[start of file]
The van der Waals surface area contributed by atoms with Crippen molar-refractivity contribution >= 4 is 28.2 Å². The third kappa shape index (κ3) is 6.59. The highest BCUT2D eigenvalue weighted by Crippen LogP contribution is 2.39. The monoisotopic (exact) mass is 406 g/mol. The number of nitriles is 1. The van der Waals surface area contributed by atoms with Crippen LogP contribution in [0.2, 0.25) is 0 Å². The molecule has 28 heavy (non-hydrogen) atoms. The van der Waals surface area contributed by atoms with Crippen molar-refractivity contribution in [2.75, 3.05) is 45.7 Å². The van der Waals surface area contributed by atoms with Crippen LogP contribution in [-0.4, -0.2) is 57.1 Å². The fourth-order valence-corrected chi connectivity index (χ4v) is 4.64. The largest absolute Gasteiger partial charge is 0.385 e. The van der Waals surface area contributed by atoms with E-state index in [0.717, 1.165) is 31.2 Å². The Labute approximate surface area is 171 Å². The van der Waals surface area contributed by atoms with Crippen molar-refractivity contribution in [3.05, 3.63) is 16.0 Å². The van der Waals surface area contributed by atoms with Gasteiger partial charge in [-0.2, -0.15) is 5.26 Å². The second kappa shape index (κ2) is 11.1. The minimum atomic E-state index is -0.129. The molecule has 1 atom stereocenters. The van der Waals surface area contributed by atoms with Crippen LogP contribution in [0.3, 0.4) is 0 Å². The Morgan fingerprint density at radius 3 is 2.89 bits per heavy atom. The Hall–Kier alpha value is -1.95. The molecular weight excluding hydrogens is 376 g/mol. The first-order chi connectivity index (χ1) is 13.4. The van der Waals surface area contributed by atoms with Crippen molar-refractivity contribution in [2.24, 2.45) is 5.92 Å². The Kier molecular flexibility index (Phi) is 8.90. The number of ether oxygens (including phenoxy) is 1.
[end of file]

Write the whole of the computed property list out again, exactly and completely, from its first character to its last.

The van der Waals surface area contributed by atoms with Crippen molar-refractivity contribution >= 4 is 28.2 Å². The third kappa shape index (κ3) is 6.59. The highest BCUT2D eigenvalue weighted by Crippen LogP contribution is 2.39. The monoisotopic (exact) mass is 406 g/mol. The number of nitriles is 1. The van der Waals surface area contributed by atoms with Crippen LogP contribution in [0.2, 0.25) is 0 Å². The molecule has 28 heavy (non-hydrogen) atoms. The van der Waals surface area contributed by atoms with Crippen molar-refractivity contribution in [2.75, 3.05) is 45.7 Å². The van der Waals surface area contributed by atoms with Crippen LogP contribution in [-0.4, -0.2) is 57.1 Å². The fourth-order valence-corrected chi connectivity index (χ4v) is 4.64. The largest absolute Gasteiger partial charge is 0.385 e. The van der Waals surface area contributed by atoms with E-state index in [0.717, 1.165) is 31.2 Å². The Labute approximate surface area is 171 Å². The van der Waals surface area contributed by atoms with Crippen molar-refractivity contribution in [3.05, 3.63) is 16.0 Å². The van der Waals surface area contributed by atoms with Gasteiger partial charge in [-0.2, -0.15) is 5.26 Å². The second kappa shape index (κ2) is 11.1. The minimum atomic E-state index is -0.129. The molecule has 1 atom stereocenters. The van der Waals surface area contributed by atoms with Crippen LogP contribution in [0.3, 0.4) is 0 Å². The Morgan fingerprint density at radius 3 is 2.89 bits per heavy atom. The Hall–Kier alpha value is -1.95. The molecular weight excluding hydrogens is 376 g/mol. The first-order chi connectivity index (χ1) is 13.4. The van der Waals surface area contributed by atoms with Crippen molar-refractivity contribution in [2.24, 2.45) is 5.92 Å². The Kier molecular flexibility index (Phi) is 8.90. The number of ether oxygens (including phenoxy) is 1.